The Egyptian president Abdel Fattah al-Sisi has approved a tough anti-terror law which could issue journalists with exorbitant fines and suspend them from work if they produce “false” reporting on militant attacks.
The government had sped up the passage of the law after the state prosecutor was assassinated in a car bombing in late June, followed by a large-scale extremist attack in the Sinai Peninsula days later.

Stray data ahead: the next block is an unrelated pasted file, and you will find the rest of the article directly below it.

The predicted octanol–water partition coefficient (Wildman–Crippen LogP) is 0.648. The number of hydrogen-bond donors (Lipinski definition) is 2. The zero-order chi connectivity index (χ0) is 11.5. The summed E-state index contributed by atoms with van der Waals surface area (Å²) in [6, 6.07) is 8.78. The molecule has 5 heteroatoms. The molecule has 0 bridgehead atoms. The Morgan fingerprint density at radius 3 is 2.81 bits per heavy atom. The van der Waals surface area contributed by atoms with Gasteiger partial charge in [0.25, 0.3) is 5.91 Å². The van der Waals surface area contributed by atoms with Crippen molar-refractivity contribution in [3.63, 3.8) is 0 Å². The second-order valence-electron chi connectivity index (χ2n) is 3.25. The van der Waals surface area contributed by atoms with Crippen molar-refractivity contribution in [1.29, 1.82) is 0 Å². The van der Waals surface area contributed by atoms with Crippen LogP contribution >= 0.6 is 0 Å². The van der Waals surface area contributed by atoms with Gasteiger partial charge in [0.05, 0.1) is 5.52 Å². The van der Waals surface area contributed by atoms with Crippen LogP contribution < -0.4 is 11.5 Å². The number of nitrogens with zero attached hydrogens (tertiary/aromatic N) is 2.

The military was infuriated after media, quoting security officials, reported that dozens of troops had been killed in the Sinai attack. The military’s official death toll was 21 soldiers and scores of jihadists.
The controversial law, published in the government’s official gazette, sets a minimum fine of 200,000 Egyptian pounds (about €22,000) and a maximum of 500,000 pounds for anyone who strays from government statements in publishing or spreading “false” reports on attacks or security operations against militants.